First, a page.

Parashat Va’era

Last week’s parasha ends badly for the Israelites, Moses and Aaron. After Moses and Aaron go to Pharaoh to demand from Pharaoh that he let the Israelites go so that they may worship God in the desert. Pharaoh feels that the Israelites – the slave class – is getting restless, and has enough leisure time to think about their situation, which could prove dangerous. As a result, Pharaoh decrees that the Israelites will hence forth collect their own raw materials, in addition to making their regular quota of bricks. The Israelites are distraught, and get angry with Moses and Aaron who upset the status quo. Moses questions God, who sent him on a mission that so far has only worsened the Israelites’ condition. But God remains confident, and tells Moses: “Now you shall see what I will do to Pharaoh, for with a strong hand he will send you out and with a strong hand he will expel you from his land” (Exodus 6:1).

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Parashat Shemot

While the book of Genesis tells the story of individuals, the book of Exodus tells the story of a nation. The transition from individual to nation can be felt in the first couple of verses of this week’s parasha:

And these are the names of the children of Israel who came to Egypt with Jacob; each man came with his household: Reuven, Shimon, Levi, and Judah; Issachar, Zevulun, and Binyamin; Dan, Naftali, Gad, and Asher. Altogether the descendants of Jacob numbered seventy, and Joseph was in Egypt.

And Joseph died, and so did his brothers, and so did that entire generation. And the children of Israel grew fruitful and multiplied and increased and became very great and the whole land was filled with them.

And a new king arose over Egypt, who had not known Joseph. And the king said to his people: Behold, the nation of the children of Israel is greater and more numerous than us. Let us outsmart it, lest it become more numerous than us, so that in the event of a war, it might join with our enemies, fight us, and expel us from the land” (Exodus 1:1-10)

The book begins with the individual names of Jacob, the last patriarch, and of his twelve sons, but the focus quickly shifts to the collective: “And Joseph died, and so did his brothers, and so did that entire generation” (Genesis 1:6). Already in describing the passing of the previous generation, the movement towards the collective and away from the individual can be felt. “And a new king arose over Egypt, who had not known Joseph” (Genesis 1:7). The new king does not know the individual Israelite. He only knows the children of Israel as a collective, and it is this collectivity, this nation, that is threatening.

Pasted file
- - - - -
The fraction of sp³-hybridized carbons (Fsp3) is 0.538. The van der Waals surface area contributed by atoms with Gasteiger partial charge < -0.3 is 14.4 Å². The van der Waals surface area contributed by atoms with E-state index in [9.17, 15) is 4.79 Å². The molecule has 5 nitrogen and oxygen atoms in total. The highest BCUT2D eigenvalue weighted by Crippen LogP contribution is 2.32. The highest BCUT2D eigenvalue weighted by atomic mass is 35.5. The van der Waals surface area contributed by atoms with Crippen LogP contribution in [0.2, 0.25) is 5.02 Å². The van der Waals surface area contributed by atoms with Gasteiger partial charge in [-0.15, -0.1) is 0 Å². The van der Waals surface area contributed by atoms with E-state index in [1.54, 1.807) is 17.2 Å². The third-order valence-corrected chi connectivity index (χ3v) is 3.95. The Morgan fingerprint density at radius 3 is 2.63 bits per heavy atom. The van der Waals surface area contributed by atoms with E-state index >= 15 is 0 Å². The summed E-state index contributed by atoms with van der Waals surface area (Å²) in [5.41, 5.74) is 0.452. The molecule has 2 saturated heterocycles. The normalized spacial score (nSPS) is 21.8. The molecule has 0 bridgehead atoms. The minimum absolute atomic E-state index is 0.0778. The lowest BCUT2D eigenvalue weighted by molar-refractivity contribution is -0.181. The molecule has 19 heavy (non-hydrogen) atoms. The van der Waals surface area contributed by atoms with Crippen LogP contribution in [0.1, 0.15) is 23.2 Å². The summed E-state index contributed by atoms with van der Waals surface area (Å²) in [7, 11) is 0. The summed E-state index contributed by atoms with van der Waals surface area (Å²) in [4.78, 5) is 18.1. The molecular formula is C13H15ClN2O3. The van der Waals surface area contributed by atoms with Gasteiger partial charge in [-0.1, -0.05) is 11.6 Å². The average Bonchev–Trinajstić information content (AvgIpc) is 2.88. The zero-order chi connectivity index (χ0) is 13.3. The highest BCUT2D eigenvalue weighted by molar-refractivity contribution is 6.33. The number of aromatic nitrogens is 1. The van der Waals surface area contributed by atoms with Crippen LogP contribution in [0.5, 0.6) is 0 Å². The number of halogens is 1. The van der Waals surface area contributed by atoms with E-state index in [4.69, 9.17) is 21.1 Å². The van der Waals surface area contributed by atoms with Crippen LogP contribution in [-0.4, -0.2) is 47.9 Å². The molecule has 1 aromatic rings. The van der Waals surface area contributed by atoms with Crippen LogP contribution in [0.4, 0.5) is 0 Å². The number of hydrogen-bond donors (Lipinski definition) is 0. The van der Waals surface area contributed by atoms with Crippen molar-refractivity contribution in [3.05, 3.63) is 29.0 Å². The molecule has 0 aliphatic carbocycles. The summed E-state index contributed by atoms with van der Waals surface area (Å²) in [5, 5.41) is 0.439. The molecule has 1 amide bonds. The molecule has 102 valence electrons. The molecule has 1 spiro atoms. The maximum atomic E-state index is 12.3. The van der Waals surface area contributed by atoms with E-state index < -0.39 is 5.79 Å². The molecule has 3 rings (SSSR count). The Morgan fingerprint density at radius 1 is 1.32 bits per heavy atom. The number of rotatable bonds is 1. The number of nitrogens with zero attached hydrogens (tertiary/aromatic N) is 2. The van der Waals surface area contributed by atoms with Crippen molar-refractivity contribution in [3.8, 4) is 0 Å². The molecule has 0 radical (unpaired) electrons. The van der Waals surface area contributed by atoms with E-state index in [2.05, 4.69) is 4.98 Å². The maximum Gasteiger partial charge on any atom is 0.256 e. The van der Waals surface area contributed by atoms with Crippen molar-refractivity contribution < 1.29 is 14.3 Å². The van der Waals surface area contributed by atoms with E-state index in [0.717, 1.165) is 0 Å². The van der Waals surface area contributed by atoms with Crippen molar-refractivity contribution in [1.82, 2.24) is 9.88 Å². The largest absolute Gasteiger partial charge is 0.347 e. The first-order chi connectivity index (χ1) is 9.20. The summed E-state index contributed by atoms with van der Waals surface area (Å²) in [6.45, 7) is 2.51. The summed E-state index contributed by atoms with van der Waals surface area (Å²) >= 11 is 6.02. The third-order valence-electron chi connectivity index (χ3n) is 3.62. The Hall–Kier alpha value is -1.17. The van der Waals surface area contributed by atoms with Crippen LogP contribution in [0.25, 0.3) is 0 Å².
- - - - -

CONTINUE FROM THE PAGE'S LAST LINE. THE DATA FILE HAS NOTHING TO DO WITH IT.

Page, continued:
The rest of the parasha switches off between the individual and the collective. We have the story of the “Hebrew midwives, one of whom was named Shifra and the other was named Pu’a” (Exodus 1:15), whose names are mentioned explicitly, but whose only role in the story is to ensure that the next generation is Israelite gets born, and thus to help build the nation.

The story of the birth of Moses begins in chapter two: “And a man from the house of Levi went and took a daughter from the house of Levi” (Genesis 2:1). His parents are introduced only by the communal affiliations. Moses then is born, must be given away. Pharaoh’s daughter takes him in, and gives him his name, Moses, which is derived from the phrase “I plucked him out from the water” (Genesis 2:10). Figuratively, we could understand the water to be the Israelite collective – Pharaoh’s daughter took Moses out of the nation, and only then he could be an individual. Only after Moses grows up, can he go back out to “his brothers, and see their suffering” (Genesis 2:11).

In a similar way, the book of Genesis tells the story of the individuals whose descendants will make up the nation. Each link in the lineage is selected individually: Abraham, then Isaac, then Jacob, each has an individual story, but are not yet part of a nation. Joseph, whose individual story is the most fleshed out of all his brothers, doesn’t make it into the list
of the tribes of Israel; rather, his two sons, of whom we know almost nothing, become two of the tribes.

Indeed, there is a constant tension between the individual and the collective; the more individual experiences we have, the further removed we are from the collective; but the deeper we fall into the collective, the harder it is for us to stand up for ourselves when our individual rights are abused, and the easier it is to forget that we are owed, and owe others, respect as individuals. Indeed, the Israelites in Egypt cannot stand up for themselves: they need Moses, who was raised away from his nation, to come and save them, for they cannot save themselves.

The story of Genesis is the story of the individual in this world. The first chapter opens with the creation of the world, and culminates with the creation of man in God’s image. Man in God’s image is the individual par excellence. After all, God has no peers. Genesis chronicles man’s existential struggles, his urges, his passions, his desires, and his moments of transcendence. Exodus, and the rest of the Bible, chronicles man as part of a collective. But as this parasha shows, the collective needs individuals. And so, in order to be part of the collective in a healthy way, we need to pass first through Genesis – we need to learn how to be individuals.